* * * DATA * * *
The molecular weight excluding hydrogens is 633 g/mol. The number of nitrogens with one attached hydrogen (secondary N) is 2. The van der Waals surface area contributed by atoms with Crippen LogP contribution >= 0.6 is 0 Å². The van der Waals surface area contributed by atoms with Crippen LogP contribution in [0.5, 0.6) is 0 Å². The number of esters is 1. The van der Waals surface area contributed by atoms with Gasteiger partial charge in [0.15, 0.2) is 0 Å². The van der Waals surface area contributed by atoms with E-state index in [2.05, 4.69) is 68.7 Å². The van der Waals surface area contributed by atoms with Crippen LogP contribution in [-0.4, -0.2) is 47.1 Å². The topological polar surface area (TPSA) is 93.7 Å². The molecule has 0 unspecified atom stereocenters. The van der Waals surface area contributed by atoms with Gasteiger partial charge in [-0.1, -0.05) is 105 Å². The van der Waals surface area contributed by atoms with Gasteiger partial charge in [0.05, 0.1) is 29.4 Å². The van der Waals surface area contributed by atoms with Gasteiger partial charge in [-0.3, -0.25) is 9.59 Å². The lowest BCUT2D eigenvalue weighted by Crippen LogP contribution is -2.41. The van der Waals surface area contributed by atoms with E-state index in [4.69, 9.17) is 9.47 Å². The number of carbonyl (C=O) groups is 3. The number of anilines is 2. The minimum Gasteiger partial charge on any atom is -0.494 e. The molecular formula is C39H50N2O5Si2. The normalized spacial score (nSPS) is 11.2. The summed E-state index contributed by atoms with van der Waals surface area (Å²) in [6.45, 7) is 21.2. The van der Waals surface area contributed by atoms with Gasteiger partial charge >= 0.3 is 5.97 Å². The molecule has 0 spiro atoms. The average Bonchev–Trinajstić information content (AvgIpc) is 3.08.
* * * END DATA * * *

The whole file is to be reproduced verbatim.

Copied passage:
The molecular weight excluding hydrogens is 633 g/mol. The number of nitrogens with one attached hydrogen (secondary N) is 2. The van der Waals surface area contributed by atoms with Crippen LogP contribution >= 0.6 is 0 Å². The van der Waals surface area contributed by atoms with Crippen LogP contribution in [0.5, 0.6) is 0 Å². The number of esters is 1. The van der Waals surface area contributed by atoms with Gasteiger partial charge in [0.15, 0.2) is 0 Å². The van der Waals surface area contributed by atoms with E-state index in [2.05, 4.69) is 68.7 Å². The van der Waals surface area contributed by atoms with Crippen LogP contribution in [-0.4, -0.2) is 47.1 Å². The topological polar surface area (TPSA) is 93.7 Å². The molecule has 0 unspecified atom stereocenters. The van der Waals surface area contributed by atoms with Gasteiger partial charge in [-0.1, -0.05) is 105 Å². The van der Waals surface area contributed by atoms with Gasteiger partial charge in [0.05, 0.1) is 29.4 Å². The van der Waals surface area contributed by atoms with Gasteiger partial charge in [-0.3, -0.25) is 9.59 Å². The lowest BCUT2D eigenvalue weighted by Crippen LogP contribution is -2.41. The van der Waals surface area contributed by atoms with E-state index in [4.69, 9.17) is 9.47 Å². The number of carbonyl (C=O) groups is 3. The number of anilines is 2. The minimum Gasteiger partial charge on any atom is -0.494 e. The molecular formula is C39H50N2O5Si2. The normalized spacial score (nSPS) is 11.2. The summed E-state index contributed by atoms with van der Waals surface area (Å²) in [6.45, 7) is 21.2. The van der Waals surface area contributed by atoms with Gasteiger partial charge >= 0.3 is 5.97 Å². The molecule has 0 spiro atoms. The average Bonchev–Trinajstić information content (AvgIpc) is 3.08.